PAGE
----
In this chapter you learned about data mining, what it is used for, and what is specific algorithms are available for use in Analysis Services 2005. The most important answer is to the question, "How does it help your business?" If you are now a step or two closer to that answer, you're doing great.
After learning the data mining algorithms in Analysis Services 2005, you drilled down on two, going step-by-step developing Microsoft Decision Trees and Microsoft Clustering Models using data from a relational data source. You also learned about OLAP mining models, where you essentially built a model on top of a cube. With the OLAP mining model you segmented the customers based on Internet Sales, and you were able to utilize the results of that mining model within a cube.
Aside from those off-the-shelf algorithms, Analysis Services 2005 provides a way to plug in your own data mining algorithm and/or data visualization capability (viewer). For details on this, please refer to the SQL Server 2005 product documentation. In a nutshell, you implement certain interfaces so that the server can utilize the results coming out of the algorithm you created. Once you have implemented your algorithm you can expose your data mining algorithm using the server properties. For an in-depth understanding of Data Mining in Analysis Services 2005, please refer to Data Mining with SQL Server 2005 by Jamie MacLenan and ZhaoHui Tang (Wiley, 2005).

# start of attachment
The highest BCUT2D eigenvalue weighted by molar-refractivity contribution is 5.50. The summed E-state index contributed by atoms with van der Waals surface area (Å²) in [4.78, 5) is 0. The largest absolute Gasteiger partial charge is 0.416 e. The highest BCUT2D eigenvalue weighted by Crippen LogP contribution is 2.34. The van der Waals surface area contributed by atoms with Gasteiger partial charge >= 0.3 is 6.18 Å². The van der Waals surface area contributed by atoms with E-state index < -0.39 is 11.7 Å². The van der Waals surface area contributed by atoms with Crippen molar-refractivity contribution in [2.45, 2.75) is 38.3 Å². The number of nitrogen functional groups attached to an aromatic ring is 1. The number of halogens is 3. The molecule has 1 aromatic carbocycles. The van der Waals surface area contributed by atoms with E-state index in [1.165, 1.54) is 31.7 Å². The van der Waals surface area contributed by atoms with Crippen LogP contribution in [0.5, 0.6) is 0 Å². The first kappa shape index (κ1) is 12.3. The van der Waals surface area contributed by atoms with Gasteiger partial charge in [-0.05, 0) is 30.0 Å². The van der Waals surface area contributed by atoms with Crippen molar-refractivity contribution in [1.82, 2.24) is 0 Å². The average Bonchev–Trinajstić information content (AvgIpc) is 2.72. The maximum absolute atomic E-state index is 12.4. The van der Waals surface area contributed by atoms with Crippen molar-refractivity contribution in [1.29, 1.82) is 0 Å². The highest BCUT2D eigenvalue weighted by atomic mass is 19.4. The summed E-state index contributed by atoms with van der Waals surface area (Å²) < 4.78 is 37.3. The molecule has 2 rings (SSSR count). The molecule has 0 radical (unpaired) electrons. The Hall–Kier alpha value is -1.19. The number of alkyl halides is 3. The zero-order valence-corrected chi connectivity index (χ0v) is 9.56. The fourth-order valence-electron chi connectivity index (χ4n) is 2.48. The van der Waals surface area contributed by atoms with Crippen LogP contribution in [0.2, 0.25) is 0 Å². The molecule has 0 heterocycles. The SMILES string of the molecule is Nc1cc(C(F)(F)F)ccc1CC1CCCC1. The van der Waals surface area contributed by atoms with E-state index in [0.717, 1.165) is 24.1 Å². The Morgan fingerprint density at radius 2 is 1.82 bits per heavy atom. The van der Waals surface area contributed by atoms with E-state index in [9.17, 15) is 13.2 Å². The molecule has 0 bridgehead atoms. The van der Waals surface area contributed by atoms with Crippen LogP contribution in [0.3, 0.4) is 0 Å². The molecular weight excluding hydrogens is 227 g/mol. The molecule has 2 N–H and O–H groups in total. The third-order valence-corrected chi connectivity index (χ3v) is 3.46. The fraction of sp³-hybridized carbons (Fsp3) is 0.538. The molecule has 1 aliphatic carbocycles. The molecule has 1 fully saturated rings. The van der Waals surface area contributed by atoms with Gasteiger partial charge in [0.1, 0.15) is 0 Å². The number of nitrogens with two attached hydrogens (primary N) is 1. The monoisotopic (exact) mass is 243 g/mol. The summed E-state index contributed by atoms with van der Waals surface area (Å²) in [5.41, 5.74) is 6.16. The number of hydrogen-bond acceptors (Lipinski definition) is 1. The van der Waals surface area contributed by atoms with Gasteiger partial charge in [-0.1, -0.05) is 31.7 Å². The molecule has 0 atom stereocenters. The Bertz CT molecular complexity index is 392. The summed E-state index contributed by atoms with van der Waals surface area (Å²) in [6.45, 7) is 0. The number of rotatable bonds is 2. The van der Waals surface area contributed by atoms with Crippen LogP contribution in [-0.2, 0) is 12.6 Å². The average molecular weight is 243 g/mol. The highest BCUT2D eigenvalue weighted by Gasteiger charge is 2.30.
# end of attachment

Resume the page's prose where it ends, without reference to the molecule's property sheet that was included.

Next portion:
In the next chapter you will learn to analyze cube data from client tools other than the ones provided within the Analysis Services 2005. Microsoft Office products are tightly integrated with Analysis Services so you can analyze data from cubes. Microsoft Office products like Microsoft Excel, Microsoft Office web components, and Microsoft Data Analyzer all have the ability to retrieve and present data from Analysis Services in a way that is easy to interpret by users.